Florida raises continuing contract limits to $7.5 Million amid inflation and supply chain woes

by | May 29, 2024

Gov. Ron DeSantis signed legislation raising the maximum limit for continuing contracts from $4 million to $7.5 million per project, with adjustments for inflation, to address rising construction and professional service costs.

Gov. Ron DeSantis authorized legislation on Wednesday that raises the maximum limit for continuing contracts, with an annual adjustment based on the Consumer Price Index (CPI) to account for inflation.

The measure, which saw unanimous passage in the House and Senate, raises the maximum limit for continuing contracts from $4 million to $7.5 million per project through a statutory revision of the Consultants’ Competitive Negotiation Act (CCNA). Enacted in 1973, the CCNA mandates that state and local government agencies procure the professional services of architects, engineers, landscape architects, and surveyors using a qualifications-based selection process.

Enacted through a provision within the CCNA, continuing contracts allow firms to provide professional services to government agencies across multiple projects without the need to bid against each other repeatedly.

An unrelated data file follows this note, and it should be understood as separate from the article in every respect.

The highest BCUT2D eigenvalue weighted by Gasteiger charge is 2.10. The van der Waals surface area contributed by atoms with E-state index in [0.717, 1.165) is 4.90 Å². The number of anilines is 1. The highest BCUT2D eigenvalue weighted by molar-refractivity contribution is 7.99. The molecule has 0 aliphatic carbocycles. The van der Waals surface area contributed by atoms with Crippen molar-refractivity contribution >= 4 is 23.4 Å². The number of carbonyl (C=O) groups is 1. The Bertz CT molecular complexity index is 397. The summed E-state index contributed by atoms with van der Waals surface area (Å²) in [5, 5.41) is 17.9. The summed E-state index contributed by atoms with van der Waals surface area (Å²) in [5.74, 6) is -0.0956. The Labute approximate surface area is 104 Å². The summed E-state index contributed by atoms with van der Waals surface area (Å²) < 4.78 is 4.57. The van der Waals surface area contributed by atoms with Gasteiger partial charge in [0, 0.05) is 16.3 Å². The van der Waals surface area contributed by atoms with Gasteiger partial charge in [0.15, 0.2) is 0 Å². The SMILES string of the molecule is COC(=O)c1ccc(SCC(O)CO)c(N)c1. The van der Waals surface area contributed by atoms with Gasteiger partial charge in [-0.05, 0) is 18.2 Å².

The increase in the contract limits addresses the escalating costs of construction and professional services, according to a legislative analysis, which have surged in recent years due to inflation, supply chain disruptions, and labor shortages exacerbated by the COVID-19 pandemic.

“Construction costs have seen an upswing since 2020, largely driven by a confluence of factors exacerbated by the COVID-19 pandemic,” the legislative analysis states. “Escalating prices of essential materials, such as steel and lumber, influenced by disruptions in global supply chains, are prominent contributors as well as general inflation in the economy. In addition, labor shortages have led to higher wages, further impacting costs.”

Proponents of the bill contend that the changes will streamline project management, reduce administrative burdens, and ultimately facilitate the timely completion of public works and infrastructure projects.

Lobbying efforts on behalf of the bill saw support from organizations including the Florida Associated General Contractors Council, Palm Beach County, and the Associated Builders & Contractors of Florida, Inc, among others.


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